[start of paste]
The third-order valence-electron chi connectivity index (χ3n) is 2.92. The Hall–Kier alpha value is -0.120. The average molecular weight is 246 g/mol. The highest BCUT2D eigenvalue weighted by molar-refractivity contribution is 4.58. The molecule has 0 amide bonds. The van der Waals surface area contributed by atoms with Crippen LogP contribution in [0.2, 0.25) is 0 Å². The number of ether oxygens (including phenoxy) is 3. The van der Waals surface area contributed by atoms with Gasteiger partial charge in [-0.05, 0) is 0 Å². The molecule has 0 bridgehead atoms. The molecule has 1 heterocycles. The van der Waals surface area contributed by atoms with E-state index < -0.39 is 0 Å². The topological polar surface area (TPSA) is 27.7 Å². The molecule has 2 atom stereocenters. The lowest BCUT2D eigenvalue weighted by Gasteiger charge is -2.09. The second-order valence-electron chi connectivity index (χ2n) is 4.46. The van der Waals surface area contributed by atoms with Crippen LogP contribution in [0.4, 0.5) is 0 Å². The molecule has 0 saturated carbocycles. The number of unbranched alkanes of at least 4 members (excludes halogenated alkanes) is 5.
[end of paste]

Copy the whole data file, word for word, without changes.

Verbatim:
The third-order valence-electron chi connectivity index (χ3n) is 2.92. The Hall–Kier alpha value is -0.120. The average molecular weight is 246 g/mol. The highest BCUT2D eigenvalue weighted by molar-refractivity contribution is 4.58. The molecule has 0 amide bonds. The van der Waals surface area contributed by atoms with Crippen LogP contribution in [0.2, 0.25) is 0 Å². The number of ether oxygens (including phenoxy) is 3. The van der Waals surface area contributed by atoms with Gasteiger partial charge in [-0.05, 0) is 0 Å². The molecule has 0 bridgehead atoms. The molecule has 1 heterocycles. The van der Waals surface area contributed by atoms with E-state index < -0.39 is 0 Å². The topological polar surface area (TPSA) is 27.7 Å². The molecule has 2 atom stereocenters. The lowest BCUT2D eigenvalue weighted by Gasteiger charge is -2.09. The second-order valence-electron chi connectivity index (χ2n) is 4.46. The van der Waals surface area contributed by atoms with Crippen LogP contribution in [0.4, 0.5) is 0 Å². The molecule has 0 saturated carbocycles. The number of unbranched alkanes of at least 4 members (excludes halogenated alkanes) is 5.